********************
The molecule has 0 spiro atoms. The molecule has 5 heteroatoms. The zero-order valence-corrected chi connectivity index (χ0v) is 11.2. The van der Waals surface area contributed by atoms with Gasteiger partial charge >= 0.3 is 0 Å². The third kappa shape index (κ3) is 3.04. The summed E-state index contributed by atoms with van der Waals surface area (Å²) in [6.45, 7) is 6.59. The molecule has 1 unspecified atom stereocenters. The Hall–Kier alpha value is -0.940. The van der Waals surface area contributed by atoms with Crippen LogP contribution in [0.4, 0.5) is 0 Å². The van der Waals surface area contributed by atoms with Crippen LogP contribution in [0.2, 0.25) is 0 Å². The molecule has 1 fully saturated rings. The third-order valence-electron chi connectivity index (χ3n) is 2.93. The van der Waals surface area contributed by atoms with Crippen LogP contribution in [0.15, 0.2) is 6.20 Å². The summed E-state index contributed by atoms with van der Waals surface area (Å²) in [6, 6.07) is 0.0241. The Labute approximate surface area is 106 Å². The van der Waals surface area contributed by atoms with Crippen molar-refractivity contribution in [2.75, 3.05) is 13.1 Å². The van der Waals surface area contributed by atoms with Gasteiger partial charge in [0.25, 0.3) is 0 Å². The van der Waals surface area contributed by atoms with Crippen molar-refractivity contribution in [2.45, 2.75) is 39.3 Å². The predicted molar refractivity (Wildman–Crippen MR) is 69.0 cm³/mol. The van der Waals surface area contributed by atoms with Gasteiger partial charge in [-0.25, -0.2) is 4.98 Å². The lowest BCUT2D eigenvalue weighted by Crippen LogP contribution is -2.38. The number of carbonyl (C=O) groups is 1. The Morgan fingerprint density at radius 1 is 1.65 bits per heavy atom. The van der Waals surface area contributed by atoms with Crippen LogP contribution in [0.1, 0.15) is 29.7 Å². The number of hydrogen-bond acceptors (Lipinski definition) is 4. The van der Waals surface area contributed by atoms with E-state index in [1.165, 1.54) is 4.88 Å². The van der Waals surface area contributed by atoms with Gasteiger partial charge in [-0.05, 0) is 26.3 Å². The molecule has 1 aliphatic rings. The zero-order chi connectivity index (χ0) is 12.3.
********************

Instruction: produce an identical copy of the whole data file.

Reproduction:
The molecule has 0 spiro atoms. The molecule has 5 heteroatoms. The zero-order valence-corrected chi connectivity index (χ0v) is 11.2. The van der Waals surface area contributed by atoms with Gasteiger partial charge >= 0.3 is 0 Å². The third kappa shape index (κ3) is 3.04. The summed E-state index contributed by atoms with van der Waals surface area (Å²) in [6.45, 7) is 6.59. The molecule has 1 unspecified atom stereocenters. The Hall–Kier alpha value is -0.940. The van der Waals surface area contributed by atoms with Crippen LogP contribution in [0.4, 0.5) is 0 Å². The van der Waals surface area contributed by atoms with Crippen LogP contribution in [0.2, 0.25) is 0 Å². The molecule has 1 fully saturated rings. The third-order valence-electron chi connectivity index (χ3n) is 2.93. The van der Waals surface area contributed by atoms with Crippen LogP contribution in [0.15, 0.2) is 6.20 Å². The summed E-state index contributed by atoms with van der Waals surface area (Å²) in [6, 6.07) is 0.0241. The Labute approximate surface area is 106 Å². The van der Waals surface area contributed by atoms with Crippen molar-refractivity contribution in [2.75, 3.05) is 13.1 Å². The van der Waals surface area contributed by atoms with Gasteiger partial charge in [0.25, 0.3) is 0 Å². The van der Waals surface area contributed by atoms with Crippen molar-refractivity contribution in [2.45, 2.75) is 39.3 Å². The predicted molar refractivity (Wildman–Crippen MR) is 69.0 cm³/mol. The van der Waals surface area contributed by atoms with Gasteiger partial charge in [-0.25, -0.2) is 4.98 Å². The lowest BCUT2D eigenvalue weighted by Crippen LogP contribution is -2.38. The number of carbonyl (C=O) groups is 1. The Morgan fingerprint density at radius 1 is 1.65 bits per heavy atom. The van der Waals surface area contributed by atoms with Crippen LogP contribution in [0.1, 0.15) is 29.7 Å². The number of hydrogen-bond acceptors (Lipinski definition) is 4. The van der Waals surface area contributed by atoms with E-state index in [1.165, 1.54) is 4.88 Å². The van der Waals surface area contributed by atoms with Gasteiger partial charge in [-0.05, 0) is 26.3 Å². The molecule has 1 aliphatic rings. The zero-order chi connectivity index (χ0) is 12.3.